Boehner backs effort to kill EPA 'endangerment finding'



Sen. Lisa MurkowskiLisa MurkowskiBig Oil makes a push for risky and reckless Arctic drilling GOP divided over 0M for climate fund Overnight Energy: House passes first Interior, EPA spending bill in seven years MORE (R-Alaska) is leading the effort on the Senate side. A formal resolution of disapproval is a rarely used tool allowed under the Congressional Review Act that provides a way for Congress to overturn regulations.

But such a resolution faces an uphill fight --  even if it passed both chambers, the resolution would require President Obama’s signature.

Sen. John KerryJohn KerryPower restored at Turkish air base used in anti-ISIS fight Don't expect much of a post-convention bounce for Trump or Clinton Kerry: Power at Turkish air base to be restored shortly MORE (D-Mass.), a strong proponent of greenhouse gas cuts, reiterated his call Thursday for Congress to pass a climate bill in order to impose emissions curbs on its terms – not EPA’s.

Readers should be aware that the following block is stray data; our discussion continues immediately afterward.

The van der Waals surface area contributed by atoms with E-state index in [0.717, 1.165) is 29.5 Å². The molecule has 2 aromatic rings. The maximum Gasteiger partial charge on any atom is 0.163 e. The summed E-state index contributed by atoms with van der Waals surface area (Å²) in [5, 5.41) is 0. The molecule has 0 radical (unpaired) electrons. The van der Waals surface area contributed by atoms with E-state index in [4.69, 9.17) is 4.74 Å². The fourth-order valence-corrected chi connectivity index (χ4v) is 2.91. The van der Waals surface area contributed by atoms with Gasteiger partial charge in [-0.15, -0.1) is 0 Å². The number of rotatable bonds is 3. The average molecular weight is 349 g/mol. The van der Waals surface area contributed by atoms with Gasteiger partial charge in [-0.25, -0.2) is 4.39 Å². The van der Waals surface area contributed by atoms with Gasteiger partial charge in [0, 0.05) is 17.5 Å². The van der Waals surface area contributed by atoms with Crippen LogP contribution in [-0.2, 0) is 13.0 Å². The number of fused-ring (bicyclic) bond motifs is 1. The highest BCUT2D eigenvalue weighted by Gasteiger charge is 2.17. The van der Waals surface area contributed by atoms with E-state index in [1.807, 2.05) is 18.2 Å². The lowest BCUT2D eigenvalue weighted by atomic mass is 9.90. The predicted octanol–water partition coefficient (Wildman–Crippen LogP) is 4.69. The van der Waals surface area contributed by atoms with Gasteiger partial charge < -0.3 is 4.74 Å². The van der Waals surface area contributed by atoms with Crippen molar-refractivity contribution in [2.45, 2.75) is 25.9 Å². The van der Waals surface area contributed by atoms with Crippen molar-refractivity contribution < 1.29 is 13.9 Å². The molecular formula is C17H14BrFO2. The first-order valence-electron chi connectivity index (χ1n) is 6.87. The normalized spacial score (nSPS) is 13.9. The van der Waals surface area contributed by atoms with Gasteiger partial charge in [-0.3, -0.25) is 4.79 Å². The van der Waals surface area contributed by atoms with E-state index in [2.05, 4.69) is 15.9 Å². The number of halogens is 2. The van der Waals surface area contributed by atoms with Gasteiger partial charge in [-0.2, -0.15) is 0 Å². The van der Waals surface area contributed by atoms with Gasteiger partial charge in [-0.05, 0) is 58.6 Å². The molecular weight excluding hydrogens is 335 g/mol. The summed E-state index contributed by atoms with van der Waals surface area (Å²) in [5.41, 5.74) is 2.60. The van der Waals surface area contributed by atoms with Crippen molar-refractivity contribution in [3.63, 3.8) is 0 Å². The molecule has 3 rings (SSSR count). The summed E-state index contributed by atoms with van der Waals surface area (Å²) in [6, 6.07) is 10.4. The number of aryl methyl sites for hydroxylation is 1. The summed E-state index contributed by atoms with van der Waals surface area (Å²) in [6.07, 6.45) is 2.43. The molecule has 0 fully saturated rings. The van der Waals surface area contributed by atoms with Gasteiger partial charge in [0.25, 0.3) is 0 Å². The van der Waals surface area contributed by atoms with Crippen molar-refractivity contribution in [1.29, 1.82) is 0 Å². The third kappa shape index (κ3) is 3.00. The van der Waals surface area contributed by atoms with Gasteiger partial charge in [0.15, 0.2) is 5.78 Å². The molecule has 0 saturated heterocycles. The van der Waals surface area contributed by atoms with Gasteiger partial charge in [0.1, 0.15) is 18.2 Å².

“The Obama Administration is fiercely committed to climate action, and their endangerment finding sent Congress a clear signal: get moving. If Congress won’t legislate, the EPA will regulate,” said Kerry in a prepared statement. He is crafting a Senate climate bill with Sens. Joe Lieberman (I-Conn.) and Lindsey GrahamLindsey GrahamVulnerable GOP senators praise Kaine Meghan McCain: ‘I no longer recognize my party’ Ex-UN ambassador John Bolton: Trump should take back NATO remarks MORE (R-S.C.).

EPA rules would not include “job protections and investment incentives” that lawmakers can provide, he added.